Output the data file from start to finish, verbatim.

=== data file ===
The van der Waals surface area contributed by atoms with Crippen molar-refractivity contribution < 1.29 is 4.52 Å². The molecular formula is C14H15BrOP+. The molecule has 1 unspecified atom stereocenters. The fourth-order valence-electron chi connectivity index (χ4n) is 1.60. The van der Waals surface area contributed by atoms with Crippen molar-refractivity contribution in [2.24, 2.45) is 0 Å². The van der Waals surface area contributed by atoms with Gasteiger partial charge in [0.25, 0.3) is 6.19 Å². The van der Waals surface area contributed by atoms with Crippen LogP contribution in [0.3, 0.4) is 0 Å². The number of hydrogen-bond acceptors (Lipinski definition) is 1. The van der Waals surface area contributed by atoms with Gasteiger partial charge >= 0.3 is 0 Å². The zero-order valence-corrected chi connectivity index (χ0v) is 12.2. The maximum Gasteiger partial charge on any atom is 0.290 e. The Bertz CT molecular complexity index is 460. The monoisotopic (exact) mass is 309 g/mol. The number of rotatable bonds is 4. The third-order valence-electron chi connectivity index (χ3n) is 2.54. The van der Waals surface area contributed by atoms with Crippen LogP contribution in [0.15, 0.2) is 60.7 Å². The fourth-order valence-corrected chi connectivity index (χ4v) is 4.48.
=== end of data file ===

The van der Waals surface area contributed by atoms with Crippen molar-refractivity contribution < 1.29 is 4.52 Å². The molecular formula is C14H15BrOP+. The molecule has 1 unspecified atom stereocenters. The fourth-order valence-electron chi connectivity index (χ4n) is 1.60. The van der Waals surface area contributed by atoms with Crippen molar-refractivity contribution in [2.24, 2.45) is 0 Å². The van der Waals surface area contributed by atoms with Gasteiger partial charge in [0.25, 0.3) is 6.19 Å². The van der Waals surface area contributed by atoms with Crippen LogP contribution in [0.3, 0.4) is 0 Å². The number of hydrogen-bond acceptors (Lipinski definition) is 1. The van der Waals surface area contributed by atoms with Gasteiger partial charge >= 0.3 is 0 Å². The zero-order valence-corrected chi connectivity index (χ0v) is 12.2. The maximum Gasteiger partial charge on any atom is 0.290 e. The Bertz CT molecular complexity index is 460. The monoisotopic (exact) mass is 309 g/mol. The number of rotatable bonds is 4. The third-order valence-electron chi connectivity index (χ3n) is 2.54. The van der Waals surface area contributed by atoms with Crippen LogP contribution in [0.15, 0.2) is 60.7 Å². The fourth-order valence-corrected chi connectivity index (χ4v) is 4.48.